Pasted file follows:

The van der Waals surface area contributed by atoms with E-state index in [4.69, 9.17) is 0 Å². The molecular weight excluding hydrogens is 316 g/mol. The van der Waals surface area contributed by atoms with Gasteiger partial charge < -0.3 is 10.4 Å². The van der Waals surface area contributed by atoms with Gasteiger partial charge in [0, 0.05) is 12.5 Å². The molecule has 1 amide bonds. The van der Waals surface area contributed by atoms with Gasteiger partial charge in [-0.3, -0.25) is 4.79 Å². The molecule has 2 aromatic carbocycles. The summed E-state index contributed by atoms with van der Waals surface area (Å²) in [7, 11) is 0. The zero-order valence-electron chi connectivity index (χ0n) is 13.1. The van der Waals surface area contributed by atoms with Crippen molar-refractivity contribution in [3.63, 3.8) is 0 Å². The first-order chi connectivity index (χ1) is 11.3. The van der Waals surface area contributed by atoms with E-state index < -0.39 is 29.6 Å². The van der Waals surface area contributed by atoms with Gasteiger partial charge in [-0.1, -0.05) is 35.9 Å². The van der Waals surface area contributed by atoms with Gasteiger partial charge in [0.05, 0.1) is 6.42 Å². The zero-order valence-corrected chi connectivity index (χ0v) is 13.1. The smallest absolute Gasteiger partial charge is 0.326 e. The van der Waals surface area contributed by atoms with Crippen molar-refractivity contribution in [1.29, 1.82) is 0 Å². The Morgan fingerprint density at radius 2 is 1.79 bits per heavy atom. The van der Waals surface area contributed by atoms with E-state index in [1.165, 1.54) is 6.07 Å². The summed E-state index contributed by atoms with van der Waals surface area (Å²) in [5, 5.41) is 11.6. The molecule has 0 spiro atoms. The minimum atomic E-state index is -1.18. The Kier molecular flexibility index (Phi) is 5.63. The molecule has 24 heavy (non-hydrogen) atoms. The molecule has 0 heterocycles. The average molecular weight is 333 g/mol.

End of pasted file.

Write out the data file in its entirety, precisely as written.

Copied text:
The van der Waals surface area contributed by atoms with E-state index in [4.69, 9.17) is 0 Å². The molecular weight excluding hydrogens is 316 g/mol. The van der Waals surface area contributed by atoms with Gasteiger partial charge < -0.3 is 10.4 Å². The van der Waals surface area contributed by atoms with Gasteiger partial charge in [0, 0.05) is 12.5 Å². The molecule has 1 amide bonds. The van der Waals surface area contributed by atoms with Gasteiger partial charge in [-0.3, -0.25) is 4.79 Å². The molecule has 2 aromatic carbocycles. The summed E-state index contributed by atoms with van der Waals surface area (Å²) in [7, 11) is 0. The zero-order valence-electron chi connectivity index (χ0n) is 13.1. The van der Waals surface area contributed by atoms with Crippen molar-refractivity contribution in [3.63, 3.8) is 0 Å². The first-order chi connectivity index (χ1) is 11.3. The van der Waals surface area contributed by atoms with E-state index < -0.39 is 29.6 Å². The van der Waals surface area contributed by atoms with Gasteiger partial charge in [-0.1, -0.05) is 35.9 Å². The van der Waals surface area contributed by atoms with Gasteiger partial charge in [0.05, 0.1) is 6.42 Å². The zero-order valence-corrected chi connectivity index (χ0v) is 13.1. The smallest absolute Gasteiger partial charge is 0.326 e. The van der Waals surface area contributed by atoms with Crippen molar-refractivity contribution in [1.29, 1.82) is 0 Å². The Morgan fingerprint density at radius 2 is 1.79 bits per heavy atom. The van der Waals surface area contributed by atoms with E-state index in [1.165, 1.54) is 6.07 Å². The summed E-state index contributed by atoms with van der Waals surface area (Å²) in [5, 5.41) is 11.6. The molecule has 0 spiro atoms. The minimum atomic E-state index is -1.18. The Kier molecular flexibility index (Phi) is 5.63. The molecule has 24 heavy (non-hydrogen) atoms. The molecule has 0 heterocycles. The average molecular weight is 333 g/mol.